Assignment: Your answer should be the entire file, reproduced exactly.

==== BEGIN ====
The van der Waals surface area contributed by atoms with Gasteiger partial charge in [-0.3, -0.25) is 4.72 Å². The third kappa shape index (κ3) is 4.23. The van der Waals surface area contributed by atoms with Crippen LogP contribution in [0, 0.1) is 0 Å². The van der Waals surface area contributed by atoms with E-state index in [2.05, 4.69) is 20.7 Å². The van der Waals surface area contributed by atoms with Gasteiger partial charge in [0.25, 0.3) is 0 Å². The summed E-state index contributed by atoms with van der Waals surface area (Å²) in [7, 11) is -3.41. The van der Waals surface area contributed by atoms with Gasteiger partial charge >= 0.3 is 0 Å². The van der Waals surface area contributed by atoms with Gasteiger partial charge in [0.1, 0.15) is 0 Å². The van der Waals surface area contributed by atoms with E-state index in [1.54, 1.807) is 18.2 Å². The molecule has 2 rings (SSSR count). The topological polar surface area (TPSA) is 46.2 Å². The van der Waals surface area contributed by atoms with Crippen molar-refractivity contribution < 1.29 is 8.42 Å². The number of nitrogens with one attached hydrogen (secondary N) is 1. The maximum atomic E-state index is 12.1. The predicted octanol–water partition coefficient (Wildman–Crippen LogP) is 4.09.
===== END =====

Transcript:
The van der Waals surface area contributed by atoms with Gasteiger partial charge in [-0.3, -0.25) is 4.72 Å². The third kappa shape index (κ3) is 4.23. The van der Waals surface area contributed by atoms with Crippen LogP contribution in [0, 0.1) is 0 Å². The van der Waals surface area contributed by atoms with E-state index in [2.05, 4.69) is 20.7 Å². The van der Waals surface area contributed by atoms with Gasteiger partial charge in [0.25, 0.3) is 0 Å². The summed E-state index contributed by atoms with van der Waals surface area (Å²) in [7, 11) is -3.41. The van der Waals surface area contributed by atoms with Gasteiger partial charge >= 0.3 is 0 Å². The van der Waals surface area contributed by atoms with Gasteiger partial charge in [0.1, 0.15) is 0 Å². The van der Waals surface area contributed by atoms with E-state index in [1.54, 1.807) is 18.2 Å². The molecule has 2 rings (SSSR count). The topological polar surface area (TPSA) is 46.2 Å². The van der Waals surface area contributed by atoms with Crippen molar-refractivity contribution < 1.29 is 8.42 Å². The number of nitrogens with one attached hydrogen (secondary N) is 1. The maximum atomic E-state index is 12.1. The predicted octanol–water partition coefficient (Wildman–Crippen LogP) is 4.09.